PECULIAR, Mo. — Two 16-year-old Peculiar boys say they feared for their lives after a man claiming to be a police officer pointed a gun at them.
It happened Tuesday evening on a dark road in Peculiar, Mo. Sixteen-year-old Jesse Wright says he noticed an erratic car, the driver flashing his lights, trying to get Wright to pull over.
“He started tailgating me so I kind of break checked him and since I was in a diesel, blew a little black smoke at him,” Wright said.
Near home, Wright says he called 16-year-old Austin Miller, telling him to get his shotgun and that he was being followed.
Miller did just that, explaining to Fox 4 how he was feeling at the time. “Am I going to have to shoot somebody tonight,” he said.
“The guy jumped out of his car and pointed what I thought was a flashlight at me and kept saying, put the gun down, put the gun down,” Wright added.
As it turned out, the flashlight was attatched to a gun. According to court documents, 21-year-old Beaudonovan Martin told the boys he was a DEA agent working for the Cass County Sheriff’s Office and he needed to inspect their car, while threatening to arrest them.
“I didn’t look at his face or anything, I was looking at his waist once he put the gun down,” Wright said.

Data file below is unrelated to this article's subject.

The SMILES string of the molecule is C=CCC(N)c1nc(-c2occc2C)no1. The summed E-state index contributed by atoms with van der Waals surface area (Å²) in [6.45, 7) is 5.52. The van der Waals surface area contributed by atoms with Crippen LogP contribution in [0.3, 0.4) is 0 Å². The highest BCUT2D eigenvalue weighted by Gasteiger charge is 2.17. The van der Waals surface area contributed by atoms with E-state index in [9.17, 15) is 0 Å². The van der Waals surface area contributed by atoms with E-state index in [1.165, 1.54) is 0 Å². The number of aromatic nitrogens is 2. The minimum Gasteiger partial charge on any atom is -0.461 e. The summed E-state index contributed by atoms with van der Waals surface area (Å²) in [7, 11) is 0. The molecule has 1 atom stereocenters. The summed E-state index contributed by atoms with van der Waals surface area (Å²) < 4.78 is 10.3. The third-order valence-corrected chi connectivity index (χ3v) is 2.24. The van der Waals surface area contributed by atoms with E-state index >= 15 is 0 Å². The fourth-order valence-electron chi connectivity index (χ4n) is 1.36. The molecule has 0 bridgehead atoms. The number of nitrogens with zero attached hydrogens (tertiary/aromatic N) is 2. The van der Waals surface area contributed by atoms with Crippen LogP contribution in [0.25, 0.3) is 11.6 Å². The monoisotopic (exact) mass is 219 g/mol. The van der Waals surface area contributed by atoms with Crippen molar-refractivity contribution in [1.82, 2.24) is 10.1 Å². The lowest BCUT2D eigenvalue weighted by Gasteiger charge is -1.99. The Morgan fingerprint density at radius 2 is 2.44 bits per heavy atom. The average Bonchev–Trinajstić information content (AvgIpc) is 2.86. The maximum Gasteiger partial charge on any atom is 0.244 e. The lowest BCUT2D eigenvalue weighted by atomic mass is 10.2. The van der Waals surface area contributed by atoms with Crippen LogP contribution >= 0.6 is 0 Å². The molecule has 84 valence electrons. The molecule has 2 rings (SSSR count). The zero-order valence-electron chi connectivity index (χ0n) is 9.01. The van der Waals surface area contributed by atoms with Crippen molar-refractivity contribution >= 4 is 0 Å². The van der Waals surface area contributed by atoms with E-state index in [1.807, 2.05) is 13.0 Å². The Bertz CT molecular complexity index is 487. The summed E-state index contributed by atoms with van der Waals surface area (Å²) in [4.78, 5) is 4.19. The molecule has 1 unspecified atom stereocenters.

Miller said, “He wouldn’t show us a badge so I didn’t know if he was a cop or not.”
Both boys said, with a gun pointed at them, they did as Martin said. That’s when one of the boy’s mother’s intervened, asking what was going on.
“The guy said that she was lucky that she didn’t see my dead body laying on the ground,” Miller said.
Martin left and the boys called police. That’s when they learned Martin wasn’t an officer and this wasn’t the first time he’s been accused of doing this.
“It’s a serious safety issue for our community when they have someone who is stopping them and impersonating a police officer and is exhibiting a gun,” said Cass County Prosecuting Attorney Teresa Hensley.
Court documents say earlier in the day, Martin pulled a gun on another man on the same Peculiar road. In that incident, prosecutors say he also pulled out handcuffs before leaving without incident.
Martin is behind bars, charged with felony impersonation of an officer and two counts of unlawful use of a weapon.
“Our law enforcement makes a point of identifying themselves and identifying themselves well. And they are in marked cars and they are in marked uniforms and they have good ID and certainly they should be able to recognize those things,” Hensley said adding, “In this situation he had no police car. He had no lights. And they should call 911.”